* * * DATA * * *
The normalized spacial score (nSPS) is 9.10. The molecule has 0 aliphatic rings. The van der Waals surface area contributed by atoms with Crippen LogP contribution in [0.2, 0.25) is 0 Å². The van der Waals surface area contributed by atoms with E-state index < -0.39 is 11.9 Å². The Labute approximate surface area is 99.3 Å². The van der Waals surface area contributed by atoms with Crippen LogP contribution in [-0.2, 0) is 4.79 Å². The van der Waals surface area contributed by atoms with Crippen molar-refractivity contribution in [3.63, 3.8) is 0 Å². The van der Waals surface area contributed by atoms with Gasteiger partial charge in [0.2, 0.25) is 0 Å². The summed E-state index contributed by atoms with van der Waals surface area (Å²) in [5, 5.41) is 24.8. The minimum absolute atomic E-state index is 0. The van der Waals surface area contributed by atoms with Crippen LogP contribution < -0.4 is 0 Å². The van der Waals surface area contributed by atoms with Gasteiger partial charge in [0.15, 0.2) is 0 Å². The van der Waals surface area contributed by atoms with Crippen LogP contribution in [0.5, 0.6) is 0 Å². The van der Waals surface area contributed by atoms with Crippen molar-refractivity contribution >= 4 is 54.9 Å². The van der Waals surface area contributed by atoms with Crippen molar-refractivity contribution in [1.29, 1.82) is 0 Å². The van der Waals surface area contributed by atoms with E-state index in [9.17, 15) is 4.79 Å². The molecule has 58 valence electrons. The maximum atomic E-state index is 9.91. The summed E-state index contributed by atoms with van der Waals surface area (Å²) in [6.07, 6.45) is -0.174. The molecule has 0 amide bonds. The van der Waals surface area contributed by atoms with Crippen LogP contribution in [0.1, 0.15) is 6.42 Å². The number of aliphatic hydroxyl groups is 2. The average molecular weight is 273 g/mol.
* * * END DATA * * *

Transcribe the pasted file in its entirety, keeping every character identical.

The normalized spacial score (nSPS) is 9.10. The molecule has 0 aliphatic rings. The van der Waals surface area contributed by atoms with Crippen LogP contribution in [0.2, 0.25) is 0 Å². The van der Waals surface area contributed by atoms with E-state index < -0.39 is 11.9 Å². The Labute approximate surface area is 99.3 Å². The van der Waals surface area contributed by atoms with Crippen LogP contribution in [-0.2, 0) is 4.79 Å². The van der Waals surface area contributed by atoms with Crippen molar-refractivity contribution in [3.63, 3.8) is 0 Å². The van der Waals surface area contributed by atoms with Gasteiger partial charge in [0.2, 0.25) is 0 Å². The summed E-state index contributed by atoms with van der Waals surface area (Å²) in [5, 5.41) is 24.8. The minimum absolute atomic E-state index is 0. The van der Waals surface area contributed by atoms with Crippen LogP contribution < -0.4 is 0 Å². The van der Waals surface area contributed by atoms with Gasteiger partial charge in [0.15, 0.2) is 0 Å². The van der Waals surface area contributed by atoms with Crippen LogP contribution in [0.5, 0.6) is 0 Å². The van der Waals surface area contributed by atoms with Crippen molar-refractivity contribution >= 4 is 54.9 Å². The van der Waals surface area contributed by atoms with Crippen molar-refractivity contribution in [1.29, 1.82) is 0 Å². The van der Waals surface area contributed by atoms with E-state index in [9.17, 15) is 4.79 Å². The molecule has 58 valence electrons. The maximum atomic E-state index is 9.91. The summed E-state index contributed by atoms with van der Waals surface area (Å²) in [6.07, 6.45) is -0.174. The molecule has 0 amide bonds. The van der Waals surface area contributed by atoms with Crippen LogP contribution in [0.1, 0.15) is 6.42 Å². The number of aliphatic hydroxyl groups is 2. The average molecular weight is 273 g/mol.